MANILA, Philippines – Foreign Secretary Albert del Rosario believes that a China Central Television’s (CCTV) nationwide broadcast on Monday declaring the Philippines a part of China was unintentional.
In a text message, Del Rosario on Thursday noted “Beijing, I am sure, does not want to be depicted as being in an expansionist move.”
“Perhaps, this should be declared as an inadvertent statement by [the Chinese government-run] media network,” Del Rosario told the Philippine Daily Inquirer.
Zhang Hua, the spokesman of the Chinese Embassy in Makati City, meanwhile, explained “it is apparently a lapse of words by the (CCTV) anchor, and as far as I know, the anchor herself has made clarification for it.”
“I don’t think this is something worth a comment,” said Zhang, also deputy chief of the embassy’s political section.
According to an Agence France-Press report, CCTV anchor He Jia accidentally called the Philippines as part of Chinese territory in an embarrassing gaffe as tensions between the two Asian neighbors over the Scarborough Shoal in the West Philippine Sea (South China Sea) run high.
He apparently meant to say that the rock formation, which Beijing calls Huangyan Island and referred to by Manila as Bajo de Masinloc and Panatag Shoal, belongs to China.
“We all know that the Philippines is China’s inherent territory and the Philippines belongs to Chinese sovereignty. This is an indisputable fact,” the news reader said in the CCTV broadcast, which has since disappeared from the network’s website but is available elsewhere on the web.
Meanwhile, the Filipino-American civic group US Pinoys for Good Governance (USP4GG) assailed the CCTV broadcast as a “Freudian slip” and “another sign of China’s arrogance.”
Rodel Rodis, the San Francisco, California-based president of USP4GG, said in a phone interview “the Chinese were expressing what they really feel about the Philippines … That TV broadcast was not inadvertent. It’s intentional.”
Del Rosario dismissed as “grossly irresponsible” a warning issued by the Global Times, one of China’s most popular newspapers, that nations involved in territorial disputes in the South China Sea – including the Philippines – should “mentally prepare for the sounds of cannons” if they remain at loggerheads with Beijing.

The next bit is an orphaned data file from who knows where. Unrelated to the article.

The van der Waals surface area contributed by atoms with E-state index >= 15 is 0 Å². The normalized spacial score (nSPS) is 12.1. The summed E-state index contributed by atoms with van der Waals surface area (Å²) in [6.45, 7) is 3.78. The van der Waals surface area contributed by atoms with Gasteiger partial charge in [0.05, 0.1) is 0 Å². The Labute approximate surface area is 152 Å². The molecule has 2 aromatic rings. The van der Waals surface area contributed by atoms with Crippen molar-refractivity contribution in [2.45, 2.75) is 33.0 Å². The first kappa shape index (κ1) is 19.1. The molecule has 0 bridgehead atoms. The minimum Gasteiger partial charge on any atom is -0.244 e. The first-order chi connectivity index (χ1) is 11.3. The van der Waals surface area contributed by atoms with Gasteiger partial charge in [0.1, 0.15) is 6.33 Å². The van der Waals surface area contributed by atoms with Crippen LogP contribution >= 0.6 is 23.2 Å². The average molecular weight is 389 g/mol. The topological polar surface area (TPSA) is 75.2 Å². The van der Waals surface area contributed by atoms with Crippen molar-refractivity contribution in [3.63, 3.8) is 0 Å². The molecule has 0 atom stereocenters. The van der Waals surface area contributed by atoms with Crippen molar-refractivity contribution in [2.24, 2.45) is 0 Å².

He said that the tabloid-sized daily’s statement was “in contrast with the Philippine position which seeks a United Nations Convention on the Law of the Sea rules-based solution to West Philippine Sea issues” like the six-nation Spratlys dispute.
The Department of Foreign Affairs head has repeatedly asserted that a rules-based approach “provides the key to securing the country’s claims to the Spratlys and advancing the peaceful settlement of conflicts,” including the Scarborough Shoal dispute.
Last month, the Global Times warned of a “small-scale war” between China and the Philippines as a result of their standoff at Scarborough Shoal.
The DFA, however, brushed aside the warning, saying “such irresponsible comments do not merit a response from us.”
The Global Times is owned by the Communist Party of China’s mouthpiece, the People’s Daily, and has a reputation for publishing nationalistic editorials that are often critical of foreign governments.
On Wednesday, the DFA said it was set to undertake a “new diplomatic initiative” aimed at defusing tensions between the Philippines and China over the Scarborough Shoal.
This was disclosed by Raul Hernandez, the DFA spokesperson, when asked about published reports that Chinese maritime ships were denying Filipino fishermen access to their traditional fishing grounds in the lagoon of the rock formation.
In a text message, Hernandez said the foreign office was “endeavoring to undertake a new diplomatic initiative, which we hope will defuse the situation.”
He said, however, the DFA was “not prepared to discuss this as of this time.”
On Tuesday, the military reported that the number of Chinese vessels in the shoal had increased to over 30, from 14 last week.
China currently has three big ships in the area, in addition to seven Chinese fishing vessels and 23 utility boats.
The Philippines has only two vessels in the lagoon. These are the BRP Edsa, a Coast Guard search-and-rescue ship, and the MCS 3001, a vessel belonging to the Bureau of Fisheries and Aquatic Resources.